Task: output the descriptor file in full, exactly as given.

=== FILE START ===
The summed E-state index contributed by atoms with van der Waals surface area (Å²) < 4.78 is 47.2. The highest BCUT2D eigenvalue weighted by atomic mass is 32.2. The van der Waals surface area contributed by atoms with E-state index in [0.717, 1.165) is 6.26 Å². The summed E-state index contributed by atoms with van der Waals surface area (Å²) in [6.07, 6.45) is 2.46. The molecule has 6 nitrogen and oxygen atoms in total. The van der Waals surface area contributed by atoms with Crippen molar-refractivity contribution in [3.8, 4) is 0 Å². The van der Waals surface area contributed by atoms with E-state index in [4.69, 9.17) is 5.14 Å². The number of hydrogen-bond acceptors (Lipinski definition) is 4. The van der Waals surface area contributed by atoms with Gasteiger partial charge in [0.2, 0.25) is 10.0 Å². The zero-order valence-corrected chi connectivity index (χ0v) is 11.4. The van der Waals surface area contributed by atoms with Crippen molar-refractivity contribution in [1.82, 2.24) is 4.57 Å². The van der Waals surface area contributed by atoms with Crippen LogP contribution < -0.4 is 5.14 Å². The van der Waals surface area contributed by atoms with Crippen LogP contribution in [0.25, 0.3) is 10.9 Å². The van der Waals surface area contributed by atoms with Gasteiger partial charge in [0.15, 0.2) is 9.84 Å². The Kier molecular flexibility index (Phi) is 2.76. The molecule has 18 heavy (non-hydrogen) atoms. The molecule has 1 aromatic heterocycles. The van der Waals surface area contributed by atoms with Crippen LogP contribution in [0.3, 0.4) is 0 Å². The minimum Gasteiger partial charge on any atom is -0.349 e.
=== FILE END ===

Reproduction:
The summed E-state index contributed by atoms with van der Waals surface area (Å²) < 4.78 is 47.2. The highest BCUT2D eigenvalue weighted by atomic mass is 32.2. The van der Waals surface area contributed by atoms with E-state index in [0.717, 1.165) is 6.26 Å². The summed E-state index contributed by atoms with van der Waals surface area (Å²) in [6.07, 6.45) is 2.46. The molecule has 6 nitrogen and oxygen atoms in total. The van der Waals surface area contributed by atoms with Crippen molar-refractivity contribution in [3.8, 4) is 0 Å². The van der Waals surface area contributed by atoms with E-state index in [4.69, 9.17) is 5.14 Å². The number of hydrogen-bond acceptors (Lipinski definition) is 4. The van der Waals surface area contributed by atoms with Gasteiger partial charge in [0.2, 0.25) is 10.0 Å². The zero-order valence-corrected chi connectivity index (χ0v) is 11.4. The van der Waals surface area contributed by atoms with Crippen molar-refractivity contribution in [1.82, 2.24) is 4.57 Å². The van der Waals surface area contributed by atoms with Crippen LogP contribution < -0.4 is 5.14 Å². The van der Waals surface area contributed by atoms with Crippen LogP contribution in [0.25, 0.3) is 10.9 Å². The van der Waals surface area contributed by atoms with Gasteiger partial charge in [0.15, 0.2) is 9.84 Å². The Kier molecular flexibility index (Phi) is 2.76. The molecule has 18 heavy (non-hydrogen) atoms. The molecule has 1 aromatic heterocycles. The van der Waals surface area contributed by atoms with Crippen LogP contribution in [0.3, 0.4) is 0 Å². The minimum Gasteiger partial charge on any atom is -0.349 e.